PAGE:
Reconstruction Of Paleodrainage Patterns In Western Arabia And Eastren Egypt During The Development Of The Red Sea Rift
PublisherThe University of Arizona.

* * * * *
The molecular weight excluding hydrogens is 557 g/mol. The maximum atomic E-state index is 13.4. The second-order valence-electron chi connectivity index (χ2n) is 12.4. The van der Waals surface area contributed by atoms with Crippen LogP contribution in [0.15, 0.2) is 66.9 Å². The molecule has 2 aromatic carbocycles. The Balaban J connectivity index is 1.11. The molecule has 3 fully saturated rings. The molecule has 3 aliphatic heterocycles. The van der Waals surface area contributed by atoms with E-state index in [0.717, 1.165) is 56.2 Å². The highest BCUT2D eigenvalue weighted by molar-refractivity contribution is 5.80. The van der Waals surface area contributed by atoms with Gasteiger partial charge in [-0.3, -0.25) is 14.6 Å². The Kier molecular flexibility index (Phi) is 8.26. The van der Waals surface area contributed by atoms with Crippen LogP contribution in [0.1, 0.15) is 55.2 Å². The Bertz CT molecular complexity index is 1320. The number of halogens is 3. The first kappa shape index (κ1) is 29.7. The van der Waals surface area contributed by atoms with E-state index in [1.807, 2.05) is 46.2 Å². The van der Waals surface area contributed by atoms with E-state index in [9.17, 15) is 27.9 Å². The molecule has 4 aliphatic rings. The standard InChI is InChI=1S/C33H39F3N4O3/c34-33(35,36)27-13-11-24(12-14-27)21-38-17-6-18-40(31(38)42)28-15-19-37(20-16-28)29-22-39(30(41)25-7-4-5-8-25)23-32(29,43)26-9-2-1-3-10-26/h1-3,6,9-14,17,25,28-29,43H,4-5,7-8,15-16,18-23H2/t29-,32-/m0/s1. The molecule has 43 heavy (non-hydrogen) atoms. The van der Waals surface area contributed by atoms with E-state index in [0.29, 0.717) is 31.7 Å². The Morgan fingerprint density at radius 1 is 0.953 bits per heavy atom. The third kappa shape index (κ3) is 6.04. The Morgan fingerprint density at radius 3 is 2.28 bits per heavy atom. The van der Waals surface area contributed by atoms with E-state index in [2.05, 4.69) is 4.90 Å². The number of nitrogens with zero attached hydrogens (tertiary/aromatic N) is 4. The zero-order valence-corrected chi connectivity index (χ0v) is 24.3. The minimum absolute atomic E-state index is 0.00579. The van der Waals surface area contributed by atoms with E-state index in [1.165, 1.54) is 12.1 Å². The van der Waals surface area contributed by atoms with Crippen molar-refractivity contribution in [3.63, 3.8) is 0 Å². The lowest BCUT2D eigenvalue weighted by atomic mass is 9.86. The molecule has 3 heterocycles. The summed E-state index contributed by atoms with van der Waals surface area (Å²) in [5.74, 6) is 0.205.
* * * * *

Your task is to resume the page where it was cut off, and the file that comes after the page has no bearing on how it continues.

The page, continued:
AbstractIt has been shown that rivers flowed westward from the country of Jordan, across Israel, to the Mediterranean Sea prior to late Cenozoic Dead Sea rifting. This raises the question of whether rivers may have drained westward from western Arabia to Egypt, and into the paleo- Nile river system prior to opening of the Red Sea. We used remote imagery to map river drainages on both sides of the northern Rea Sea Rift and within the Sinai Peninsula. We found that mouths of major wadis draining into the Rea Sea Rift align on both sides. Additionally, we found a multitude of wind gaps along all major drainages, consistent with a strong influence of tectonic uplift and subsidence on drainage evolution (rift flank uplift and opening of the Red Sea Rift). Finally, we documented intersecting north-south and east-west oriented drainages in eastern Egypt. We hypothesize that rivers flowed westward from Arabia and into the northwardflowing paleo-Nile river system prior to opening of the Red Sea. Rift flank uplift in eastern Egypt resulted in drainage reversal (westward to eastward) and capturing of formerly northward flowing paleo-Nile tributaries by the newly established eastward flowing drainage system. Future research aims to test these hypotheses by conducting more detailed mapping of the geomorphology, reconstructing paleo-topography under the assumption of flexural rift-flank uplift, and numerical models of landscape evolution.